Our goal really was to look for areas of agreement and potential compromise among the key industry subcontracts on driver-facing cameras. That involved surveys of drivers, over 2,000 of them, as well as legal experts, lawyers, and insurance experts as well. There's a lot of different carriers out there with a lot of different policies and a lot of different camera vendors. We were looking for, where does that agreement exist? Where is the possibility for compromise? And ultimately, if a carrier is going to adopt driver-facing cameras, what are the ways that they can do so to maximize safety and driver approval?
When conduction surveys about these cameras, ATRI looked at four different areas, safety, litigation, privacy, and overall approval. Now, among drivers, unsurprisingly, privacy scored the lowest of the four areas.
We tracked four key areas of opinion, basically. We asked drivers what they thought about the camera's ability to improve safety, to help in litigation, to protect privacy, and then ultimately what their overall approval rating was. We asked them to rank those on a 0 to 10 scale. And our average overall approval, excuse me, among current users was, like you would expect, a bit low. It was 2.24 out of 10. Right, so that is low, and it does reflect the fact that a lot of drivers do have concerns. Of those four key areas, privacy was the biggest concern for them driving those low ratings.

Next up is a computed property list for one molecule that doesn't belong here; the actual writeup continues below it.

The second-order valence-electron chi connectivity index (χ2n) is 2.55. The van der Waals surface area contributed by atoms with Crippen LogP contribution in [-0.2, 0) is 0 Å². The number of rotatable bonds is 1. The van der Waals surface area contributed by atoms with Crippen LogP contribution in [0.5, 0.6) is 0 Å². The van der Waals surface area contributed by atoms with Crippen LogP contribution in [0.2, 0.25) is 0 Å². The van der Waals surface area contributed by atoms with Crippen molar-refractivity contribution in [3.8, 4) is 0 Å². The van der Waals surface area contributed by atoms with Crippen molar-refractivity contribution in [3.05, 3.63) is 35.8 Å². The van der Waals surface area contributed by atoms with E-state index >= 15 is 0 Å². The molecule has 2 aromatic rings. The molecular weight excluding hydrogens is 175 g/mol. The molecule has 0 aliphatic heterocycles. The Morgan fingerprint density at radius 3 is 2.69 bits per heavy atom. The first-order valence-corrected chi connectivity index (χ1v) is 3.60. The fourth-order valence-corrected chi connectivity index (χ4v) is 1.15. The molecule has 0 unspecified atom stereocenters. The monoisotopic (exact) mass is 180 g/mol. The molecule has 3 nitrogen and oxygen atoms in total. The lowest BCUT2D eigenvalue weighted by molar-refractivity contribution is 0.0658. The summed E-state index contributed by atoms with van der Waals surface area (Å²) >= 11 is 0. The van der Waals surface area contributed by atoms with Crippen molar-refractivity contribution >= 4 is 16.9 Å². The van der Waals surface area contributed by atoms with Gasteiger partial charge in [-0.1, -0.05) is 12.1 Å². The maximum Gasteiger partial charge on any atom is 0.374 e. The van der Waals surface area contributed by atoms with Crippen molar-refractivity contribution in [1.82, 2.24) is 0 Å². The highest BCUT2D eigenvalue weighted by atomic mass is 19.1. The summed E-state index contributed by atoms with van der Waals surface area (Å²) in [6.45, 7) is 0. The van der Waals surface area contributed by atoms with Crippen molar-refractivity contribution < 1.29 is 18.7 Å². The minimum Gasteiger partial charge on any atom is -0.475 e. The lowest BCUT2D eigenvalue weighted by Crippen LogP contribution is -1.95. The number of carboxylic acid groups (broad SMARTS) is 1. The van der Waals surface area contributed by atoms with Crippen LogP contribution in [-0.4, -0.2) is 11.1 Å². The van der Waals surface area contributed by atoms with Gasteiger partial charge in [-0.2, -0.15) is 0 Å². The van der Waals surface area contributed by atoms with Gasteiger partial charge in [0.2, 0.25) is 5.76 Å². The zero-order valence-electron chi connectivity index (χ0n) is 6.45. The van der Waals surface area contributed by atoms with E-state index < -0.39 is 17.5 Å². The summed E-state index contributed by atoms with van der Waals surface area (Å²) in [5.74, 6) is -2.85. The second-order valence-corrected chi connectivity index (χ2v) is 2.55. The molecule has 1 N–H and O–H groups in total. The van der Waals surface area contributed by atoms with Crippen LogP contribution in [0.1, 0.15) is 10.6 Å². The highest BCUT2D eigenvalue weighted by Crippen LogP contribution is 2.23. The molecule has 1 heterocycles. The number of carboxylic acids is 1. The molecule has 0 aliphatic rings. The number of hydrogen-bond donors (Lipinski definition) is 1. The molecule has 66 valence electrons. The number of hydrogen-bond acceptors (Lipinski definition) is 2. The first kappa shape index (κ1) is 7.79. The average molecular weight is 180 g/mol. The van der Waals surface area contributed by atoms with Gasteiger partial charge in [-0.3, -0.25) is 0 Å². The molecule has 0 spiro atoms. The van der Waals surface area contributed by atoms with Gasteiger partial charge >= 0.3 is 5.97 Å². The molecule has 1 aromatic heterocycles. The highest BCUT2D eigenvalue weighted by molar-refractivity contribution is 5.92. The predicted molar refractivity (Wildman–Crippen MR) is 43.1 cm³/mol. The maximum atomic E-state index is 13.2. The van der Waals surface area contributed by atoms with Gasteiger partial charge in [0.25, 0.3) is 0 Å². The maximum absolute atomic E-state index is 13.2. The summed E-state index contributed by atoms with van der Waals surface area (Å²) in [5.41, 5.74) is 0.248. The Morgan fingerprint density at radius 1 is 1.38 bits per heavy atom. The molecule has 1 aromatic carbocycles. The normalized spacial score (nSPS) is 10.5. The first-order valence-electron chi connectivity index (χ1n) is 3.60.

But I will say too, that's an average. That means that it's around 2-1/2, or for every three drivers who give it a 0 out of 10, that means one is giving it a 10 out of 10. Of course, there are plenty of drivers who are rating it anywhere in between there. But while the average does tend low, there is a diversity of opinions out there.
Alex noted that like driver-facing cameras, road-facing cameras were also not very popular when they first came out. But driver opinion on those has turned considerably over the years. After a word from 10-44's sponsor, Chevron Lubricant, we'll hear from Alex on some comparisons ATRI was able to draw between the two camera systems.